- Edward Aschoff, ESPN Staff Writer
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While many coaches have come out recently to shoot down the NCAA's new rule proposal to slow down offenses, Arkansas coach Bret Bielema is standing by it.
Bielema met with members of the media before an appearance at the White County Razorback Club and said he expects the proposal prohibiting snapping the football until at least 10 seconds run off the 40-second play clock to pass. The NCAA playing rules oversight panel votes on March 6.
The driving force behind the rule is player safety, yet there has been no real evidence that up-tempo, hurry-up offenses lead to more injuries. Still, Bielema isn't backing down from his stance on the proposal and wants to make sure something catastrophic doesn't happen.
"If one of those players is on the field for me, and I have no timeouts, I have no way to stop the game," Bielema said. "And he raises his hand to stop the game, and I can't do it. What am I supposed to do?
"What are we supposed to do when we have a player who tells us he's injured?"
Shortly after news of the rule proposal broke, it was discovered that Bielema and Alabama coach Nick Saban voiced their concerns about the effects up-tempo, no-huddle offenses have on player safety to the NCAA committee.
Having one of the sport's most powerful figures backing such a proposal certainly gives it stronger legs, but it isn't winning over current coaches, who find the rule silly and want more evidence of it actually being a true concern for player health.
Even defensive-minded Florida coach Will Muschamp told ESPN.com on Thursday that he isn't in favor of the rule. While he ran more of a run-first, traditional pro-style offense during his first three years with the Gators, the addition of new offensive coordinator Kurt Roper has the Gators shifting to more of a spread, up-tempo look in 2014.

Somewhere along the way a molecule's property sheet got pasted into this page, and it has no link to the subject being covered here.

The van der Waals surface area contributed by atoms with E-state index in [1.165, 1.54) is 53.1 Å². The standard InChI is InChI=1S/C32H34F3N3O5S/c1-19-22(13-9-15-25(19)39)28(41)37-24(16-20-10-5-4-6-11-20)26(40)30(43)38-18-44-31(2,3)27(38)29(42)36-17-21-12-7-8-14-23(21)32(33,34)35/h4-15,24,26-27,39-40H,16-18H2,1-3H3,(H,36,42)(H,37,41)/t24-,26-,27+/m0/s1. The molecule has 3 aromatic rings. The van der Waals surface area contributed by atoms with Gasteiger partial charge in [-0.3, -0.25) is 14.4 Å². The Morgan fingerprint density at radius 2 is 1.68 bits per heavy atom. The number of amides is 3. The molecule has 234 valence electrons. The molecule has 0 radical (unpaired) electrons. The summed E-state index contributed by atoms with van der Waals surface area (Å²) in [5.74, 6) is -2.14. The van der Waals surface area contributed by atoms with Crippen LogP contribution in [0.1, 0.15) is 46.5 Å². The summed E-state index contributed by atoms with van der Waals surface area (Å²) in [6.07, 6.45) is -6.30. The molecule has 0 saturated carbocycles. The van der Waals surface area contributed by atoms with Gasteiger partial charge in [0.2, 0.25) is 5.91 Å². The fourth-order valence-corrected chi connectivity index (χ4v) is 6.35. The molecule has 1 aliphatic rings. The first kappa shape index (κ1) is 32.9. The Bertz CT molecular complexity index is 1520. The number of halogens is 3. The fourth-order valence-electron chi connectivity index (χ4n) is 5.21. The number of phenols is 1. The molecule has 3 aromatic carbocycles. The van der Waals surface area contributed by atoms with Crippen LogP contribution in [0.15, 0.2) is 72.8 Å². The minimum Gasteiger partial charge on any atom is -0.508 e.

Muschamp said he did a study two years ago and learned that on average, four to six snaps a game come before 10 seconds tick off the game clock.
"You're talking four to six plays, come on," Muschamp said. "It's not that big of a deal. It's not about player safety. To me, it's funny that everybody wants to argue whatever their point is. It's not really about what's good for the game, it's about what's good for me, at the end of the day. All these hurry-up guys want to snap as fast as they can snap it, and the guys who don't hurry-up want the game slowed down."
To Muschamp, it's more about the administration of the game by the referees in games, who sometimes can't get set in time before a ball is snapped. That's the concern Muschamp has when it comes to evolution of offenses.
"That's the issue," he said. "[Officials] have a hard time administering the game when it's moving that fast. There's times that they don't even have the chains set and the ball is being snapped. Is that good for the game? I don't think so, but I'm not making the decision. But it's comical to me to hear all these people come out and say their point of view and say it's what's best for the game. No, it's what's best for them; let's make that clear.
"As much as anything, it's the administration of the game that we need to help the officials. I'm not saying slow the game down, I'm just saying it's ridiculous that we can't even get the chains set and we're snapping the ball. Is that good for the game? We don't even know where the first down was? Where's the next first down? It's stupid, but that's just the way it goes."
South Carolina coach Steve Spurrier went as far as to call the new proposal the "Saban Rule" and hopes that "it's dead now." He even left a voicemail for Air Force coach Troy Calhoun, who is the chairman of the rules committee, stating his disapproval for the rule.
"I just told him I was against it," Spurrier told USA Today. "It's ridiculous. Let's let everybody keep playing the way they've been playing."
Georgia coach Mark Richt stood by Spurrier, saying defensive players should be able to adapt to staying on the field longer, just like offensive players.
"I feel like if you can train offensive players to play five or six plays in a row, you can train defensive players to play that many plays in a row, too," Richt told the Athens Banner-Herald.
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